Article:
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pubmed: kaprio j



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Menopause and adipose tissue: miR-19a-3p is sensitive to hormonal replacement.

Menopause and adipose tissue: miR-19a-3p is sensitive to hormonal replacement.

Oncotarget. 2018 Jan 05;9(2):2279-2294

Authors: Kangas R, Morsiani C, Pizza G, Lanzarini C, Aukee P, Kaprio J, Sipilä S, Franceschi C, Kovanen V, Laakkonen EK, Capri M

Abstract
Tissue-specific effects of 17β-estradiol are delivered via both estrogen receptors and microRNAs (miRs). Menopause is known to affect the whole-body fat distribution in women. This investigation aimed at identifying menopause- and hormone replacement therapy (HRT)-associated miR profiles and miR targets in subcutaneous abdominal adipose tissue and serum from the same women. A discovery phase using array technology was performed in 13 women, including monozygotic twin pairs discordant for HRT and premenopausal young controls. Seven miRs, expressed in both adipose tissue and serum, were selected for validation phase in 34 women from a different cohort. An age/menopause-related increase of miRs-16-5p, -451a, -223-3p, -18a-5p, -19a-3p,-486-5p and -363-3p was found in the adipose tissue, but not in serum. MiR-19a-3p, involved in adipocyte development and estrogen signaling, resulted to be higher in HRT users in comparison with non-users. Among the identified targets, AKT1, BCL-2 and BRAF proteins showed lower expression in both HRT and No HRT users in comparison with premenopausal women. Unexpectedly, ESR1 protein expression was not modified although its mRNA was lower in No HRT users compared to premenopausal women and HRT users. Thus, both HRT and menopause appear to affect adipose tissue homeostasis via miR-mediated mechanism.

PMID: 29416771 [PubMed]




Education in Twins and Their Parents Across Birth Cohorts Over 100 years: An Individual-Level Pooled Analysis of 42-Twin Cohorts.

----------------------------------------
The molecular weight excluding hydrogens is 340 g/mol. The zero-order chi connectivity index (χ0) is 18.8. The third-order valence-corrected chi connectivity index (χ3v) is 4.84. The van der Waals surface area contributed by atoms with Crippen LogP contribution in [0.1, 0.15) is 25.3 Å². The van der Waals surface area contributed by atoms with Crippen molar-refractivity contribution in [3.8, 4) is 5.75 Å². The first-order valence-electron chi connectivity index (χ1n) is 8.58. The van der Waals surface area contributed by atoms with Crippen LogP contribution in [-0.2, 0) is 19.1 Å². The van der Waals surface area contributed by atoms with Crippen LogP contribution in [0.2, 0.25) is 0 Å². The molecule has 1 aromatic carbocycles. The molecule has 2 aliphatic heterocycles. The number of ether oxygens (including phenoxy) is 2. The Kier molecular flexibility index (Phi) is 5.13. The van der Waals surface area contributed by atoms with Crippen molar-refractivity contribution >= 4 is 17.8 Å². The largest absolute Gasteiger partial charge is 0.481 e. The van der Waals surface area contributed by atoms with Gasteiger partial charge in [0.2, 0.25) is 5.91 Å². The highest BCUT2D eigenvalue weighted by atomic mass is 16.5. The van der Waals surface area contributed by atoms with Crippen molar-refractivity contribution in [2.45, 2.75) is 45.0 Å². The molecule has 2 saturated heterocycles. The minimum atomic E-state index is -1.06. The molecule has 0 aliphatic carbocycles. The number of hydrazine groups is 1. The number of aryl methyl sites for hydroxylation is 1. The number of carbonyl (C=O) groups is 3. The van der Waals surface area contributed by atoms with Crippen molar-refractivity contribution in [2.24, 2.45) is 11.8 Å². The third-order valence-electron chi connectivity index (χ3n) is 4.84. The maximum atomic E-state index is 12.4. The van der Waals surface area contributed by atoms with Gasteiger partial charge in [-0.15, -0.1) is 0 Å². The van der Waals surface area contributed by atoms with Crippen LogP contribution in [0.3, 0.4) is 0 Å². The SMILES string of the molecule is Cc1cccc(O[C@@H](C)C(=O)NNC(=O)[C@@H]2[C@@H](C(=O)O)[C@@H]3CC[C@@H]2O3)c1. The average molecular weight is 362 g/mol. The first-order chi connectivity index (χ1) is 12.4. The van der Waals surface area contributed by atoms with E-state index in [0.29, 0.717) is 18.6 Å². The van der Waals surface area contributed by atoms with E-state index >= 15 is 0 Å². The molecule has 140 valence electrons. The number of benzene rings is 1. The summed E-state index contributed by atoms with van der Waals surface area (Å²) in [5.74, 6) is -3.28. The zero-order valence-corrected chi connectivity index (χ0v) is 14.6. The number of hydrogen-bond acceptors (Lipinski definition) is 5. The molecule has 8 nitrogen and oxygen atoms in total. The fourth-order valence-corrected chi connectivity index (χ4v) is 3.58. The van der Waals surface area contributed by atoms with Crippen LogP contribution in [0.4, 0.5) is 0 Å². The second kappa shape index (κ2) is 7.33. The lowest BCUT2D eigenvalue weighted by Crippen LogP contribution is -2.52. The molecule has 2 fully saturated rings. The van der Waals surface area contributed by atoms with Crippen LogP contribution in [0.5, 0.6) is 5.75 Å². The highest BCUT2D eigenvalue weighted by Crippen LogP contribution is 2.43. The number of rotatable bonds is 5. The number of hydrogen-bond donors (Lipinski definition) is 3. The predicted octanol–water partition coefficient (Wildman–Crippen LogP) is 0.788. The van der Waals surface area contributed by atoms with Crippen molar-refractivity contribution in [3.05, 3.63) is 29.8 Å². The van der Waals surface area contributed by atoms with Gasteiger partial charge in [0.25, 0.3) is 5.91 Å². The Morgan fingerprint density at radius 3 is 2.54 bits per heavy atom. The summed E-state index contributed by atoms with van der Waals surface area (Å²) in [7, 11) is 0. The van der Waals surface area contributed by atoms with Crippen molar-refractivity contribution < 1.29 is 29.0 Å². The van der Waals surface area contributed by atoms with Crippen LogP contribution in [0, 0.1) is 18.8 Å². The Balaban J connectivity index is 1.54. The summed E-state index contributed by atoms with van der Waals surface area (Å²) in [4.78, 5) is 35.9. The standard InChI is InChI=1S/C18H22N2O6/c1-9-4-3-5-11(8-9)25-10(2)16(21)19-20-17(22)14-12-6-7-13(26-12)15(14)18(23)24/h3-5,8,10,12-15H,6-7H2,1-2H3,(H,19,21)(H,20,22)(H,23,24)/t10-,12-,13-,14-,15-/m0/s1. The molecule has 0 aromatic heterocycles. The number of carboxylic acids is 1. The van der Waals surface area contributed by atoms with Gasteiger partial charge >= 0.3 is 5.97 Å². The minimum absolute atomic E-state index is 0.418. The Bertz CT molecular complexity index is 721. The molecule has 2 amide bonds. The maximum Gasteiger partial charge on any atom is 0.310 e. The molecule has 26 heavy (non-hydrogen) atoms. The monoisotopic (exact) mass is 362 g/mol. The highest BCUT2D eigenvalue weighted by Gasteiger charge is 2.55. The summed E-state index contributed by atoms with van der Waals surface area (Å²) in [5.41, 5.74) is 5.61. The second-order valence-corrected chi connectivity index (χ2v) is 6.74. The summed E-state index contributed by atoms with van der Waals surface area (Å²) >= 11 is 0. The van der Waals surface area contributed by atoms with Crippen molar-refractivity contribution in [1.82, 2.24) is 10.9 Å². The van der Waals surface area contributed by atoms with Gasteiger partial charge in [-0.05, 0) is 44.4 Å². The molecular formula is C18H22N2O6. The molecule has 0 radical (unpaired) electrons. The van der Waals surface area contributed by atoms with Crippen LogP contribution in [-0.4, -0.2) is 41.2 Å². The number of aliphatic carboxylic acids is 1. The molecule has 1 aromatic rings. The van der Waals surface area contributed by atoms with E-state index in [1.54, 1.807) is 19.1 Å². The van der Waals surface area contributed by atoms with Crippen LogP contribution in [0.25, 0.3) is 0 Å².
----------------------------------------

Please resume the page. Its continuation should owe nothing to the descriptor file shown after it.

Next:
Related Articles

Education in Twins and Their Parents Across Birth Cohorts Over 100 years: An Individual-Level Pooled Analysis of 42-Twin Cohorts.

Twin Res Hum Genet. 2017 Oct;20(5):395-405

Authors: Silventoinen K, Jelenkovic A, Latvala A, Sund R, Yokoyama Y, Ullemar V, Almqvist C, Derom CA, Vlietinck RF, Loos RJF, Kandler C, Honda C, Inui F, Iwatani Y, Watanabe M, Rebato E, Stazi MA, Fagnani C, Brescianini S, Hur YM, Jeong HU, Cutler TL, Hopper JL, Busjahn A, Saudino KJ, Ji F, Ning F, Pang Z, Rose RJ, Koskenvuo M, Heikkilä K, Cozen W, Hwang AE, Mack TM, Siribaddana SH, Hotopf M, Sumathipala A, Rijsdijk F, Sung J, Kim J, Lee J, Lee S, Nelson TL, Whitfield KE, Tan Q, Zhang D, Llewellyn CH, Fisher A, Burt SA, Klump KL, Knafo-Noam A, Mankuta D, Abramson L, Medland SE, Martin NG, Montgomery GW, Magnusson PKE, Pedersen NL, Dahl Aslan AK, Corley RP, Huibregtse BM, Öncel SY, Aliev F, Krueger RF, McGue M, Pahlen S, Willemsen G, Bartels M, van Beijsterveldt CEM, Silberg JL, Eaves LJ, Maes HH, Harris JR, Brandt I, Nilsen TS, Rasmussen F, Tynelius P, Baker LA, Tuvblad C, Ordoñana JR, Sánchez-Romera JF, Colodro-Conde L, Gatz M, Butler DA, Lichtenstein P, Goldberg JH, Harden KP, Tucker-Drob EM, Duncan GE, Buchwald D, Tarnoki AD, Tarnoki DL, Franz CE, Kremen WS, Lyons MJ, Maia JA, Freitas DL, Turkheimer E, Sørensen TIA, Boomsma DI, Kaprio J

Abstract
Whether monozygotic (MZ) and dizygotic (DZ) twins differ from each other in a variety of phenotypes is important for genetic twin modeling and for inferences made from twin studies in general. We analyzed whether there were differences in individual, maternal and paternal education between MZ and DZ twins in a large pooled dataset. Information was gathered on individual education for 218,362 adult twins from 27 twin cohorts (53% females; 39% MZ twins), and on maternal and paternal education for 147,315 and 143,056 twins respectively, from 28 twin cohorts (52% females; 38% MZ twins). Together, we had information on individual or parental education from 42 twin cohorts representing 19 countries. The original education classifications were transformed to education years and analyzed using linear regression models. Overall, MZ males had 0.26 (95% CI [0.21, 0.31]) years and MZ females 0.17 (95% CI [0.12, 0.21]) years longer education than DZ twins. The zygosity difference became smaller in more recent birth cohorts for both males and females. Parental education was somewhat longer for fathers of DZ twins in cohorts born in 1990-1999 (0.16 years, 95% CI [0.08, 0.25]) and 2000 or later (0.11 years, 95% CI [0.00, 0.22]), compared with fathers of MZ twins. The results show that the years of both individual and parental education are largely similar in MZ and DZ twins. We suggest that the socio-economic differences between MZ and DZ twins are so small that inferences based upon genetic modeling of twin data are not affected.

PMID: 28975875 [PubMed - indexed for MEDLINE]